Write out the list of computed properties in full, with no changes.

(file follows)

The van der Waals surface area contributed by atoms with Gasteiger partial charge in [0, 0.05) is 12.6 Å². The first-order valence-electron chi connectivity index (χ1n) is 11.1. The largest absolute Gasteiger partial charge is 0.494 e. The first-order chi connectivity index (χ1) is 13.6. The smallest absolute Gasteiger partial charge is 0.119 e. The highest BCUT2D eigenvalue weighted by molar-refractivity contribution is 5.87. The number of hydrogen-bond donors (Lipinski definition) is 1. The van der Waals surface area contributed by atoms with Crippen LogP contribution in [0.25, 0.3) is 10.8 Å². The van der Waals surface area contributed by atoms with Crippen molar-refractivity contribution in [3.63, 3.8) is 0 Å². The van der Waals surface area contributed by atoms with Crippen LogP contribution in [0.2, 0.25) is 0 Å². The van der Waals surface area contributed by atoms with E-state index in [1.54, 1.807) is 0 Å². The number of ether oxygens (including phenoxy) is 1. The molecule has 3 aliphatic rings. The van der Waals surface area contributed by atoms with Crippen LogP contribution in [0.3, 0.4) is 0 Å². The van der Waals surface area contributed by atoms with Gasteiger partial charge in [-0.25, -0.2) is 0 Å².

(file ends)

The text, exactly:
The van der Waals surface area contributed by atoms with Gasteiger partial charge in [0, 0.05) is 12.6 Å². The first-order valence-electron chi connectivity index (χ1n) is 11.1. The largest absolute Gasteiger partial charge is 0.494 e. The first-order chi connectivity index (χ1) is 13.6. The smallest absolute Gasteiger partial charge is 0.119 e. The highest BCUT2D eigenvalue weighted by molar-refractivity contribution is 5.87. The number of hydrogen-bond donors (Lipinski definition) is 1. The van der Waals surface area contributed by atoms with Crippen LogP contribution in [0.25, 0.3) is 10.8 Å². The van der Waals surface area contributed by atoms with Crippen molar-refractivity contribution in [3.63, 3.8) is 0 Å². The van der Waals surface area contributed by atoms with Crippen LogP contribution in [0.2, 0.25) is 0 Å². The van der Waals surface area contributed by atoms with E-state index in [1.54, 1.807) is 0 Å². The number of ether oxygens (including phenoxy) is 1. The molecule has 3 aliphatic rings. The van der Waals surface area contributed by atoms with Crippen LogP contribution in [0.3, 0.4) is 0 Å². The van der Waals surface area contributed by atoms with Gasteiger partial charge in [-0.25, -0.2) is 0 Å².